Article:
Top seven questions relating to Royal Bank of Scotland -Natwest One transfer of equity
- I am in the process of removing a name from a joint mortgage and the Royal Bank of Scotland -Natwest One need me to use a conveyancing solicitor to carry out the conveyancing. Can you recommend a reasonably priced Witham
conveyancing solicitor to deal with the transfer of equity? They need to be on the Royal Bank of Scotland -Natwest One conveyancing panel.
- Will I have to pay any fees for a Transfer of Equity where the current mortgage is with Royal Bank of Scotland -Natwest One?
- What do I do if I am unhappy with the conveyancing solicitor who carried out my transfer of equity conveyancing?
- I am trying to find a lawyer to handle my transfer of equity. Royal Bank of Scotland -Natwest One have been approached for a remortgage. I considered asking my financial adviser. I am lead to believe he will likely receive a kickback for recommending someone, but also of benefit will be that he knows the lawyer, has dealt with them before. Any flaws you see in this way of thinking?
- Me and a friend got a joint mortgage with Royal Bank of Scotland -Natwest One on a flat about a year ago. I am now looking to get a house on my own and my friend would like to buy me out. Once we have agreed a figure where do we go? Is there likely to be any issue with Royal Bank of Scotland -Natwest One with him being on the hook for the total mortgage as opposed to only part of it?
- My partner and I jointly own a flat in Blaenavon
. Home loan is with Royal Bank of Scotland -Natwest One. I wish to transfer full ownership to him with no exchange of money but without using a conveyancing solicitor. Do you think this should be straightforward?
- What is the process for adding or removing names (transfer of equity) to or from my Royal Bank of Scotland -Natwest One mortgage account?
Sample of questions in a conveyancer questionnaire relating to Royal Bank of Scotland -Natwest One Transfer of Equity
Please give the details of anyone to be extracted from the property title?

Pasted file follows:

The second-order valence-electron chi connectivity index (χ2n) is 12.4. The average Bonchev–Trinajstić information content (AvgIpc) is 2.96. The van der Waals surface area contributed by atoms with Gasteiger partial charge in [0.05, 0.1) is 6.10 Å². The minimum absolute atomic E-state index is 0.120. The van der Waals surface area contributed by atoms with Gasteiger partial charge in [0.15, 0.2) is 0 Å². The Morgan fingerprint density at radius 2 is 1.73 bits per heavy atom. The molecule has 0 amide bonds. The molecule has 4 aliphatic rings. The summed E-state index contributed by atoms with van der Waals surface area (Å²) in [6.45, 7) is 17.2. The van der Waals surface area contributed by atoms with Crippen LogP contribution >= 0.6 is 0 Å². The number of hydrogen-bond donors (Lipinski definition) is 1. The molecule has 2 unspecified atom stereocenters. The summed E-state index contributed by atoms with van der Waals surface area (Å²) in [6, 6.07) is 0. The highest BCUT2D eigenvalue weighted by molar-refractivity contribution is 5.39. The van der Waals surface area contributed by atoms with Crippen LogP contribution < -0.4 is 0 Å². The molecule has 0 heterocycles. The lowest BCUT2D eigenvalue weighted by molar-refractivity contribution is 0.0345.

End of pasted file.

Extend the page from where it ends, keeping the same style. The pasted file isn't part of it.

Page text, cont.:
Please list all persons who occupy the property, their respective ages and relationships to you.
If you are adding someone on to the title deeds how would you like to hold the property? Please provide your instructions by completing and returning a“Joint Ownership Declaration” Questionnaire.
Has one of the registered owners passed away? If so please supply us with a copy of the Death Certificate, Probate and a copy of the Will.
Please provide the name(s) and addresse(s) of anyone who jointly owns the property with you?
Where you are going to hold the property as beneficial Tenants in Common in unequal shares, what is the split to be. For e.g. 50-50, or 60-40?
Information to consider in supporting the above Royal Bank of Scotland -Natwest One transfer of equity Questions and Answers :
Tax and Legal
There are numerous potential tax and legal implications when transferring equity for your property. You should always seek the advice of a solicitor on the Royal Bank of Scotland -Natwest One conveyancing panel and accountant before transferring equity.
Transfer of Equity Conveyancing for Leasehold titles
If your property is leasehold, the lease may require that you have a license to do so from the freeholder. If such terms are not adhered to you may be in breach of your covenants under the lease. This could potentially result in the freeholder taking enforcement action against you.